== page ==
A citizen, Joe Helmstead of 164 Beckett Street, came to Leuger’s assistance and got into the rear of the patrol wagon as Leuger’s drove to Hamilton’s Mercy Hospital. Adams was dead with a bullet wound to the heart. Sub Patrolman Grubb was dying, and Patrolman Hart was seriously wounded with a bullet resting near his heart.  



Sub Patrolman Grubb, still conscious and speaking to Detective Oscar Decker, said, “Get my wife, will you Oscar?” Those were his last words. One of the bullets had entered his chest and coursed through his lungs. He was pronounced dead at 3:30 a.m., becoming the first Hamilton Line of Duty Death in 13 years.  

Patrolman Grubb was survived by his wife, Esther (Perpingon) Grubb (35). Patrolmen Chester Schick, Adrian Stricker, Reginald Stone, Ernest Dunivan, Clarence Holden, and Robert Welch served as pallbearers. On January 4, 1935, hundreds of Hamilton citizens paid tribute to Sub Patrolman Grubb.  Funeral services were conducted at his home by Reverend F. C. Kuether of St. John’s Evangelistic Church before the procession started toward Aurora, Indiana. He was buried next to his son, Carl M. Grubb, in Section M, Lot 43, Grave 2 in River View Cemetery in Aurora.  



Patrolman Hart survived the bullet wound to the chest, resting near his heart.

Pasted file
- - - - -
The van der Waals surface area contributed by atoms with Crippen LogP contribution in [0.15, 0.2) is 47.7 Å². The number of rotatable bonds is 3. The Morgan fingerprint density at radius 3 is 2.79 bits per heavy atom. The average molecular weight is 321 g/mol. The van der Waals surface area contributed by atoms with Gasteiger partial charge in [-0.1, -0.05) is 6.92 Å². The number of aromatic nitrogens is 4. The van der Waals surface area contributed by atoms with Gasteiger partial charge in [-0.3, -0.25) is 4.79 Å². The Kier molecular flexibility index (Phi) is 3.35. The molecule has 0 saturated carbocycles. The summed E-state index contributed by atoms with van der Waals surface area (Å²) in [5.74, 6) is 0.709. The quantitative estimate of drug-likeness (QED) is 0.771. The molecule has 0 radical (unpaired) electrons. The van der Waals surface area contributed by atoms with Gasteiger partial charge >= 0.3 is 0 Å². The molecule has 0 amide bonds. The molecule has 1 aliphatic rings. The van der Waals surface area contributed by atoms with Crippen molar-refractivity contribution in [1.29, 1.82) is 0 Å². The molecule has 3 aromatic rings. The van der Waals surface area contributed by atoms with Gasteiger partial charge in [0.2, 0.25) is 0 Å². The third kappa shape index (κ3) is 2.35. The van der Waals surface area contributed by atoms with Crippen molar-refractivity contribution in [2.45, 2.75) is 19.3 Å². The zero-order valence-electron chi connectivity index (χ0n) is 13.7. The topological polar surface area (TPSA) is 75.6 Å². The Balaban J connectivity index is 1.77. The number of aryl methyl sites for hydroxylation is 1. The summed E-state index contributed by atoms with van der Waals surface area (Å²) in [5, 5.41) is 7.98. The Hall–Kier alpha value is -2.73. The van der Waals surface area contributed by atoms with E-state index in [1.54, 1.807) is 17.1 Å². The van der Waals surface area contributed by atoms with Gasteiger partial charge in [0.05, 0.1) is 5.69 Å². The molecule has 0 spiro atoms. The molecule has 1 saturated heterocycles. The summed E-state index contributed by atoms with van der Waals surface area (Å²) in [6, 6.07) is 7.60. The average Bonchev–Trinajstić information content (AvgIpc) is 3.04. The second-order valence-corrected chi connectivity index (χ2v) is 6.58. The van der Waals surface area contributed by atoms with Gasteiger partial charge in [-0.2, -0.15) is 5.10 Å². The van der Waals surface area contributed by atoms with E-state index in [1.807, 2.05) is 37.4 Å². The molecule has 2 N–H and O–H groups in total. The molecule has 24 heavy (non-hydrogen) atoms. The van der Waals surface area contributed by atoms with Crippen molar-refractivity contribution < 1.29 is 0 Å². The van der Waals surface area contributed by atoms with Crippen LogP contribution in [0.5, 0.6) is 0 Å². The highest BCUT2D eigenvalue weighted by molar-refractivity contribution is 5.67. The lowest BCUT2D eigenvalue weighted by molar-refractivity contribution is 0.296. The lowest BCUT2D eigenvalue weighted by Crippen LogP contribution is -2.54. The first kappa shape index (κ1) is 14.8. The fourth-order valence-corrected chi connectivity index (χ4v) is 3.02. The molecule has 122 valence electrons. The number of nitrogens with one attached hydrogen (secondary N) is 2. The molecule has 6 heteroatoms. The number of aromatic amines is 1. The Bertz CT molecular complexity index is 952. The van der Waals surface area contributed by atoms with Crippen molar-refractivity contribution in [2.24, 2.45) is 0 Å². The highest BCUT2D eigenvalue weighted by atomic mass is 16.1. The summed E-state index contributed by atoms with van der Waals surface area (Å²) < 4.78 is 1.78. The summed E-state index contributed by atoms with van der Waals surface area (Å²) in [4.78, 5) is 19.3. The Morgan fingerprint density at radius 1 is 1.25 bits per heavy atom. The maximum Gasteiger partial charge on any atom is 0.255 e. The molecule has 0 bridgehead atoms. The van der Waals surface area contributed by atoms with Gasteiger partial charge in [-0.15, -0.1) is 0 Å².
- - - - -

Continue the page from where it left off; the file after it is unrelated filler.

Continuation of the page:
Later, it was discovered that Adams was an Illinois parolee. After his death, he became a suspect in several armed robberies by a team they nicknamed Mutt and Jeff and suspected in two burglaries from a few hours before.  

The three revolvers were the Iver Johnson, a U.S. .38 which had not been fired, and a Colt .38 which had been fired twice. One of the Mutt and Jeff duo had fired two shots into a ceiling during one of their robberies. The Colt revolver was taken in a recent Hamilton burglary.



Esther moved to 2244 Noble Avenue and took a job as a sales lady in a bakery. About 1942, she went to work at the Mt. Pleasant Market in Lindenwald, retiring 28 years later in October 1970. She lived alone for 35 years before joining her husband and son in 1971.


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This narrative was revised January 2, 2023 by Cincinnati Police Lieutenant Stephen R. Kramer (Retired), Greater Cincinnati Police Historical Society President.  All rights are reserved to him and the Greater Cincinnati Police Historical Society.